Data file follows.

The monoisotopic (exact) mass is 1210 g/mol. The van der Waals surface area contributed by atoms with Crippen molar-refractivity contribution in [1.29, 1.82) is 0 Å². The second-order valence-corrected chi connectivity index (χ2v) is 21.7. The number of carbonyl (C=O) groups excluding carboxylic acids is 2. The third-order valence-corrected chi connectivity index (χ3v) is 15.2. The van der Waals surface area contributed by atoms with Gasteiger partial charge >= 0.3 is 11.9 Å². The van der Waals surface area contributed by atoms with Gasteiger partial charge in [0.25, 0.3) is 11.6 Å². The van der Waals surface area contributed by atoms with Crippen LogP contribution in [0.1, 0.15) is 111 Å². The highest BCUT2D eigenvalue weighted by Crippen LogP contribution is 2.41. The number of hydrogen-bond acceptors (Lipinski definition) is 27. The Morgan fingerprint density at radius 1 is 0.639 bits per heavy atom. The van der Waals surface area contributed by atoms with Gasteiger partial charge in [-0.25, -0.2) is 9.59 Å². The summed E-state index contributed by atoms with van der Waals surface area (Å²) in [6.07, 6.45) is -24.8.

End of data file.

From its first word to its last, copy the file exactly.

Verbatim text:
The monoisotopic (exact) mass is 1210 g/mol. The van der Waals surface area contributed by atoms with Crippen molar-refractivity contribution in [1.29, 1.82) is 0 Å². The second-order valence-corrected chi connectivity index (χ2v) is 21.7. The number of carbonyl (C=O) groups excluding carboxylic acids is 2. The third-order valence-corrected chi connectivity index (χ3v) is 15.2. The van der Waals surface area contributed by atoms with Gasteiger partial charge >= 0.3 is 11.9 Å². The van der Waals surface area contributed by atoms with Gasteiger partial charge in [0.25, 0.3) is 11.6 Å². The van der Waals surface area contributed by atoms with Crippen LogP contribution in [0.1, 0.15) is 111 Å². The highest BCUT2D eigenvalue weighted by Crippen LogP contribution is 2.41. The number of hydrogen-bond acceptors (Lipinski definition) is 27. The Morgan fingerprint density at radius 1 is 0.639 bits per heavy atom. The van der Waals surface area contributed by atoms with Gasteiger partial charge in [-0.25, -0.2) is 9.59 Å². The summed E-state index contributed by atoms with van der Waals surface area (Å²) in [6.07, 6.45) is -24.8.